Surprise! I moved to Georgia.
(The country, not the state.)
To say this was sudden is an understatement. When I decided to shuffle my plans around to attend WTM in London this November, an extra month opened up in my schedule. I wanted to use the time to go somewhere and sit still – rent an apartment, get a metro card, have a kitchen – and just work.
There’s a lot of prep to be done before the convention.
As I was in Turkey visiting a friend when I made this decision, I first though about staying in Istanbul or going to Olympos to chill out and write. Then, her roommate said, ‘Why not Tbilisi? It’s cheap and it’s nearby.’
Strangely enough, I’d always wanted to visit Georgia. I remember seeing the alphabet once when I was younger and being completely baffled and intrigued. So, within the course of an hour, I rebooked my plans for Bangkok, organised my flights to London, and bought my ticket to Tbilisi.
Life is funny sometimes.
Through an absolutely amazing stroke of luck (or fate?!), I was able to find a room before I even arrived in an apartment with three other female expats – one teacher and two masters students. We live in the midst of a massive city bazaar, and just down our street there are vendors selling fruits, vegetables, meat, cheese, bread, house wares, clothing, appliances and – most curiously – religious icons.
My thoughts on Tbilisi so far?
I am dumbstruck in love with it.
How can I even describe why? Maybe it’s the look of the city – beautiful, ornate buildings crumbling in the old town, towering blocky church towers, secret courtyard gardens and grape vines hanging off every house.
Maybe it’s the friendliness of the people I’ve met – the family who spent 15 minutes bartering with taxi drivers on my behalf at the airport, the monk who blessed me in the metro station and enlisted passers-by to translate so we could talk, the women in the market who break into smiles when I attempt Georgian, or even my adorable new roommates.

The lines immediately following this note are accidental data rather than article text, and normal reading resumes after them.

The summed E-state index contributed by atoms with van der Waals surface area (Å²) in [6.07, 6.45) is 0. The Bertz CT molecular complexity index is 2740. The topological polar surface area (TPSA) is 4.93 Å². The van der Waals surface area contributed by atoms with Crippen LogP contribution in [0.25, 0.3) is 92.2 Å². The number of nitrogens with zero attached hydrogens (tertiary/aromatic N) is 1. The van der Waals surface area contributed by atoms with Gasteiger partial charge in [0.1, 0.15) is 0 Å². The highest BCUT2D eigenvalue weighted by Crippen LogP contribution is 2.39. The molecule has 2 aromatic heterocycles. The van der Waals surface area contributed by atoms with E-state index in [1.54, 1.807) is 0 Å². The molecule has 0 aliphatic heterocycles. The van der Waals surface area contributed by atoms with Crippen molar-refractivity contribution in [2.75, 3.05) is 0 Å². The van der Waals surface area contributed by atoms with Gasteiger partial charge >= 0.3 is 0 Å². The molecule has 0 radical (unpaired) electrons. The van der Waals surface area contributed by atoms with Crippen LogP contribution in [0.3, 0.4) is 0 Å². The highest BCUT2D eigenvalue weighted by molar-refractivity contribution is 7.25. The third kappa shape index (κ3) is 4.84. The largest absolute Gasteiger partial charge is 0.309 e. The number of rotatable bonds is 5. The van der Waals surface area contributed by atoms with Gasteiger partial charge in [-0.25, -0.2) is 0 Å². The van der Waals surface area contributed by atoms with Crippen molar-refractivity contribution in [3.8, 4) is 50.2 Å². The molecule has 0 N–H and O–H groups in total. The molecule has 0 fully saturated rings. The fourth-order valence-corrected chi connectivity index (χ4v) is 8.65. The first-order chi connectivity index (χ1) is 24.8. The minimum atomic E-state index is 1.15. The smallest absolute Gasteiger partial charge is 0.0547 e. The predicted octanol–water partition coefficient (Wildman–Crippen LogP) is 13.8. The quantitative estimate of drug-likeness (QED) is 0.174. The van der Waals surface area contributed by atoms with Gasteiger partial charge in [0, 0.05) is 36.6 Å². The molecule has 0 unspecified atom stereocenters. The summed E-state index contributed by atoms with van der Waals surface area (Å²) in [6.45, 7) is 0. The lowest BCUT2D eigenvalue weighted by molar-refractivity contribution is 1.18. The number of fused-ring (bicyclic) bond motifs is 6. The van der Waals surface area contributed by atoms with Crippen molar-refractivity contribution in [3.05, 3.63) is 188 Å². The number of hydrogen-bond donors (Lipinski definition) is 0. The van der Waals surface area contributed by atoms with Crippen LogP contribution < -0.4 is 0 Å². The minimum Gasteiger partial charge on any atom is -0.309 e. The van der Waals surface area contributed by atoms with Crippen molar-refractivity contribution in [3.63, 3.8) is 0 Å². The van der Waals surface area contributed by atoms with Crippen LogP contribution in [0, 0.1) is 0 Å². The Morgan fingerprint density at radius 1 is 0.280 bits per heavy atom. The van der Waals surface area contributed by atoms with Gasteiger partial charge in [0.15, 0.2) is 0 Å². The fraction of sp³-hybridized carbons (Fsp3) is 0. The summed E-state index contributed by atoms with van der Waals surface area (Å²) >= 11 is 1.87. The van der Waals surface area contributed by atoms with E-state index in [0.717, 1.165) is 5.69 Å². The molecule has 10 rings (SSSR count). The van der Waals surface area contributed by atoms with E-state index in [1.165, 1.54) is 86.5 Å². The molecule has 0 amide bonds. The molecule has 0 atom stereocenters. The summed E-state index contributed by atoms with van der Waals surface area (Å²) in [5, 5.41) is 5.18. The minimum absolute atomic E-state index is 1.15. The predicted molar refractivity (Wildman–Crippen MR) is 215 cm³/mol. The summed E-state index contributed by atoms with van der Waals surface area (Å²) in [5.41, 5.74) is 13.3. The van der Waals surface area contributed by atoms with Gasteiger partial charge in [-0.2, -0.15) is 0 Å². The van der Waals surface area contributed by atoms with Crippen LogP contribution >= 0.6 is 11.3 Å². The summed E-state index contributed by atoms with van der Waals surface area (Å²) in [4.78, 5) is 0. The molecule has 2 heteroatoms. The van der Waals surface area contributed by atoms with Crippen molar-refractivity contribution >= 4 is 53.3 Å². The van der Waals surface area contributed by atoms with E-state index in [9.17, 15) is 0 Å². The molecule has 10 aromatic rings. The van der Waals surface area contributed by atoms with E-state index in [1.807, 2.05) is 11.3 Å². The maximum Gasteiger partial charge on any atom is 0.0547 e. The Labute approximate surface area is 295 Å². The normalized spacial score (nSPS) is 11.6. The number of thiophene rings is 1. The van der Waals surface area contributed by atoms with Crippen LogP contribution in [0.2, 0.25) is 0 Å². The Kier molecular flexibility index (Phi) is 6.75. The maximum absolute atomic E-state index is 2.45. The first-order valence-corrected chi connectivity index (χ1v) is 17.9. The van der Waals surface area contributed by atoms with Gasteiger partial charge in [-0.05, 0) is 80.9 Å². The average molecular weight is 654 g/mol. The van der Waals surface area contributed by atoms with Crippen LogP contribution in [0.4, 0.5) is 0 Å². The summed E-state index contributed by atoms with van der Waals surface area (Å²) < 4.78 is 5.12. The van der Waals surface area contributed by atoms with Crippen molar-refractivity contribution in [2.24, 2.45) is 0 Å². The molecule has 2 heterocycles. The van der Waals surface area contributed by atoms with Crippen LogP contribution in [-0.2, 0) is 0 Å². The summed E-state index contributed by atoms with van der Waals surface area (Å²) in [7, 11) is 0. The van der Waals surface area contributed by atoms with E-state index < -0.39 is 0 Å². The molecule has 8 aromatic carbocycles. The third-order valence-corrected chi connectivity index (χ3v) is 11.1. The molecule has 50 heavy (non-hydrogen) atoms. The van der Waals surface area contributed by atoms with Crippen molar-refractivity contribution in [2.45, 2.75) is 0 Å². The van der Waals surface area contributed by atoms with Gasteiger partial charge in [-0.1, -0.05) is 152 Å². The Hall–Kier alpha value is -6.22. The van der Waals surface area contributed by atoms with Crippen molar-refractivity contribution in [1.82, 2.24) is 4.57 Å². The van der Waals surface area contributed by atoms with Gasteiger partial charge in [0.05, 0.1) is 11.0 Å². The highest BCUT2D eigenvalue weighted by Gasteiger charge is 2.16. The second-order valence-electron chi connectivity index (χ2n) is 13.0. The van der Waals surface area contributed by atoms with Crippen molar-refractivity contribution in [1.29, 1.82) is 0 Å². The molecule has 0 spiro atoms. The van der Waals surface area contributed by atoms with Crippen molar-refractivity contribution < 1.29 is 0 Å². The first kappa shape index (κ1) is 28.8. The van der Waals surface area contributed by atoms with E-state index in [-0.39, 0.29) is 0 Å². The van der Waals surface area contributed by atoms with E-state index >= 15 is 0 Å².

Maybe it’s the bohemian vibe of the city, the hidden cafes to spend afternoons writing in, the dark-haired hipsters walking down Rustaveli, or the street-art you stumble upon when you least expect it.
Maybe it’s the food, the cheesey-bready-eggy-gooey khachapuri on every street corner, the little hole-in-the-wall restaurants that serve up dinners of eggplants with walnuts and spiced bean soup, or all the different perplexing Caucasian fruit for sale in the bazaar.
Maybe it’s the presence of Georgian Orthodoxy – so foreign and arresting – in people that cross themselves when they pass a church, vendors selling candles and icons and incense on the sidewalk, donation boxes for monasteries and churches in the supermarkets, or priests and monks hanging around, all dressed in black.
Maybe it’s that alien script everywhere you look.
But maybe – no, definitely – it’s the fact that Tbilisi feels like a secret.
This city is so beautiful, so perplexing, so inviting, so intriguing and so thrilling, just like any other European capital like Paris, Berlin or Rome, and yet there are almost no tourists.
Not many people seem to visit Tbilisi. The only other foreigners I’ve met are exchange students doing Russian studies, English language teachers, Peace Corps volunteers, and the rare adventure traveller.
There are no foreigners in fanny packs walking down the main avenue. No tour groups.
But why don’t they come? Tbilisi has blown me away so far, and I’m torn between wanting to tell absolutely everyone how absolutely amazing it is, and shutting my mouth to keep it a secret forever. Funny how that happens.
When I first announced my move, I got messages from a lot of people all expressing the same sentiment. They all asked why I’d chosen Tbilisi (as to be expected) but – strangely – all of them were also crazy excited for me.
I think, for many of us, the name ‘Tbilisi’ sounds so strange, so far-flung and unknown, that it can’t help but ignite curiousity.
I’m happy to say, they had a reason to be excited. Tbilisi is absolutely stunning, unbelievably invigorating, and its crumbling bohemian vibe reminds me so heart-achingly of Berlin, my favourite city in the world.
To every traveller, every nomad and every curious soul, I have a message:
Come to Georgia. Come to Tbilisi. Come visit, and come soon.
I have a feeling you’ll like it.
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